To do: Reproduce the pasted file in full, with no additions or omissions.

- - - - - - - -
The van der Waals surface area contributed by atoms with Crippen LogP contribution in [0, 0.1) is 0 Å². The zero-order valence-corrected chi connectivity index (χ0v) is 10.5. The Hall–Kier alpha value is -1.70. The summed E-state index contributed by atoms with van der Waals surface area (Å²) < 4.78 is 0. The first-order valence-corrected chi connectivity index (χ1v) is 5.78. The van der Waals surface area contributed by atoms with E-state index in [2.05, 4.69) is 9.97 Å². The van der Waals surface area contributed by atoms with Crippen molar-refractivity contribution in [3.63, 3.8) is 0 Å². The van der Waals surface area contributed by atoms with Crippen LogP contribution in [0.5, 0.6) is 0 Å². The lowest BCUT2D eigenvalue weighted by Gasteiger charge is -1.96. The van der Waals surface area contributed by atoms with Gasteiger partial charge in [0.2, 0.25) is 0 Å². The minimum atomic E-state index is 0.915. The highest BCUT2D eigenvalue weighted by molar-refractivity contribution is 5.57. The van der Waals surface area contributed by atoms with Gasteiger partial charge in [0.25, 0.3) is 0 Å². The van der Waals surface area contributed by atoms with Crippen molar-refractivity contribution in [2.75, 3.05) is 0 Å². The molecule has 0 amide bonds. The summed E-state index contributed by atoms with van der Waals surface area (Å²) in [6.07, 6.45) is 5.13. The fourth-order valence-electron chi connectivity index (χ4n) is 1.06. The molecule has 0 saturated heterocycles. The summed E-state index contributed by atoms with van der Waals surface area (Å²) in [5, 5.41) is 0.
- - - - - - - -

The van der Waals surface area contributed by atoms with Crippen LogP contribution in [0, 0.1) is 0 Å². The zero-order valence-corrected chi connectivity index (χ0v) is 10.5. The Hall–Kier alpha value is -1.70. The summed E-state index contributed by atoms with van der Waals surface area (Å²) < 4.78 is 0. The first-order valence-corrected chi connectivity index (χ1v) is 5.78. The van der Waals surface area contributed by atoms with E-state index in [2.05, 4.69) is 9.97 Å². The van der Waals surface area contributed by atoms with Crippen molar-refractivity contribution in [3.63, 3.8) is 0 Å². The van der Waals surface area contributed by atoms with Crippen LogP contribution in [0.5, 0.6) is 0 Å². The lowest BCUT2D eigenvalue weighted by Gasteiger charge is -1.96. The van der Waals surface area contributed by atoms with Gasteiger partial charge in [0.2, 0.25) is 0 Å². The minimum atomic E-state index is 0.915. The highest BCUT2D eigenvalue weighted by molar-refractivity contribution is 5.57. The van der Waals surface area contributed by atoms with Gasteiger partial charge in [0.25, 0.3) is 0 Å². The van der Waals surface area contributed by atoms with Crippen molar-refractivity contribution in [2.75, 3.05) is 0 Å². The molecule has 0 amide bonds. The summed E-state index contributed by atoms with van der Waals surface area (Å²) in [6.07, 6.45) is 5.13. The fourth-order valence-electron chi connectivity index (χ4n) is 1.06. The molecule has 0 saturated heterocycles. The summed E-state index contributed by atoms with van der Waals surface area (Å²) in [5, 5.41) is 0.